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China's 2013 economic growth at 7.7 pct

Posted at | Updated as of 01/20/14 7:56 PM

Marks shift to less heady times

BEIJING - China's annual growth eased to 7.7 percent in the fourth quarter as investment and demand flagged late in the year, and analysts say it could cool further in 2014 as Beijing focuses on rebalancing the economy and other major reforms.

That leaves growth in the Chinese economy at 7.7 percent for all of 2013, unchanged from revised levels in 2012.

The fourth-quarter growth rate compared with 7.6 percent forecast by analysts in a Reuters poll but eased from 7.8 percent in the previous three months.

On a quarterly basis, gross domestic product (GDP) rose 1.8 percent from July-September, slower than expectations for 2.0 percent and a reading of 2.2 percent in April-June.

"The economy may be a little more robust than people thought coming into 2014. I had thought the monetary tightening in 2013 would pose a downside risk in 2013. The numbers reduce that downside risk," said Tim Condon at ING in Singapore.

"I don't see any evidence of an (economic) rebalancing last year. It doesn't look like there's any reduction in the current account surplus and the savings and investment gap probably didn't change."

Still, analysts say activity could cool further this year if China's efforts to increase domestic consumption at the expense of exports and investment gather pace.

Other key risks include policymakers' success in executing reforms and Beijing's prolonged battles to clamp down on risky lending, soaring home prices and a mountain of local government debt.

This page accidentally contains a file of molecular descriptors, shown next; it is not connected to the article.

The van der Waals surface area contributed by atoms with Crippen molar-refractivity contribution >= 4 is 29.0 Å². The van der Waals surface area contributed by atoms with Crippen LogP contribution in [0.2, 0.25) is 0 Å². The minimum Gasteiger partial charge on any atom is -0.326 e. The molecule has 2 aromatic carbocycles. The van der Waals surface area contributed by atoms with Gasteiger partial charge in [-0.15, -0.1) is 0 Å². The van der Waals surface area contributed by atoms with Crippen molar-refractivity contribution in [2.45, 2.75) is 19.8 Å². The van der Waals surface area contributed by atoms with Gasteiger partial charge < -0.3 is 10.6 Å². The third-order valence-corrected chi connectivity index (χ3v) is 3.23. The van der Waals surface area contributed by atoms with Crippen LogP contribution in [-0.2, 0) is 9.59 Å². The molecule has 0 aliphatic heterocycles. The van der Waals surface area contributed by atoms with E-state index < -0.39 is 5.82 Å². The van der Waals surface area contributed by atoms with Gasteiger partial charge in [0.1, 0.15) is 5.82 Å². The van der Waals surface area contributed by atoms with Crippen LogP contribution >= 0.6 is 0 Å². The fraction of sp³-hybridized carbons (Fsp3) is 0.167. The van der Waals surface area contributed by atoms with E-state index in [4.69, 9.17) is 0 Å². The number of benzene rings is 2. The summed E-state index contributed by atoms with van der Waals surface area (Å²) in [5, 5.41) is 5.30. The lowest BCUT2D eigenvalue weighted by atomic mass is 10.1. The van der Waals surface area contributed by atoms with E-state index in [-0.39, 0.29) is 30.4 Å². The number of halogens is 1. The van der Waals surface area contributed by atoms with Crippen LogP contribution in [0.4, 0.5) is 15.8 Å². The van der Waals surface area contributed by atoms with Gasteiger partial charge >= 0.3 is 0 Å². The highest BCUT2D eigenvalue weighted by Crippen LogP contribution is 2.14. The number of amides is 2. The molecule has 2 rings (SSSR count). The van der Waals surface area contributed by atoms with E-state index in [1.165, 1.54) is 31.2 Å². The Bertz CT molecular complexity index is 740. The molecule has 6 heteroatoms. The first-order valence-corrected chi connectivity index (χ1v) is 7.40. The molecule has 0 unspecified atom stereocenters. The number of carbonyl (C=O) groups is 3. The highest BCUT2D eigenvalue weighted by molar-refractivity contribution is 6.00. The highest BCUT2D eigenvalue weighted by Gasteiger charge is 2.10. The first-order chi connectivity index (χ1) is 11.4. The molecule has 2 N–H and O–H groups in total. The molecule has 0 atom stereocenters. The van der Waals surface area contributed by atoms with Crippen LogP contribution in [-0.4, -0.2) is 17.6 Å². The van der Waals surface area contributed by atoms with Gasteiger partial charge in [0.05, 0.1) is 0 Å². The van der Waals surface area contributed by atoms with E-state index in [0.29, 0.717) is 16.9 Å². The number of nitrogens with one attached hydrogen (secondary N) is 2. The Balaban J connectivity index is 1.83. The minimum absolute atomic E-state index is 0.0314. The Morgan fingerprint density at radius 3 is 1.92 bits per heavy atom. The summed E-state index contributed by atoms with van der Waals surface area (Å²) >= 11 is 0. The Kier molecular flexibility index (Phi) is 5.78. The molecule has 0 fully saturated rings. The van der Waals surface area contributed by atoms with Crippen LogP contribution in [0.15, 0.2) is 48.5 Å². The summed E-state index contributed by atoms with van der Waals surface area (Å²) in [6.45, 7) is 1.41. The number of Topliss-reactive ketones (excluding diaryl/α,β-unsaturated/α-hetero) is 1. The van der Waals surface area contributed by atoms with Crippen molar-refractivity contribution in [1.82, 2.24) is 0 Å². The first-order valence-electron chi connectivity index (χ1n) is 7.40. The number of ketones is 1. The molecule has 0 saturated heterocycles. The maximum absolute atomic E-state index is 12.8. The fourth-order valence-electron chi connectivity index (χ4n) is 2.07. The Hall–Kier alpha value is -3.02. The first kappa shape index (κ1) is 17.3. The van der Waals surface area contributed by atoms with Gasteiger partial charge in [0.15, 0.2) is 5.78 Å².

The Australian dollar firmed slightly after the data while most Asian stock markets pared early losses.

 MOMENTUM EASING

After 30 years of sizzling double-digit economic growth that lifted many millions of Chinese out of poverty but also devastated the environment, China wants to change tack by embracing sustainable and higher-quality development instead.

Any change is expected to come at a cost of more muted economic growth, a price Beijing says it is willing to pay.

Fixed-asset investment in January-December, a main driver of China's economy, rose 19.6 percent, slightly softer than expectations of 19.8 percent.

Industrial output, meantime, grew 9.7 percent in December from a year earlier, slightly less than expectations and moderating from November's 10 percent gain as factories struggled with lukewarm demand at home and abroad.

A Reuters visit to scores of factories in south China this month showed China's manufacturing heartlands have closed earlier than usual this year for the nation's biggest holiday, discouraged by weak orders and rising costs.

Underlining China's subdued domestic demand, growth in retail sales was 13.6 percent, level with expectations and down slightly from November's 13.7 percent.

Sagging growth in investment and domestic demand come at a time when Chinese factories are also fighting fragile global markets. Sales of Chinese exports had underwhelmed last year, missing an official 2013 growth target of 8 percent.

Although many analysts expect China's export business to pick up this year, the country's trade ministry sounded a cautious note this week by saying domestic exporters may have trouble beating their 2013 sales performance this year.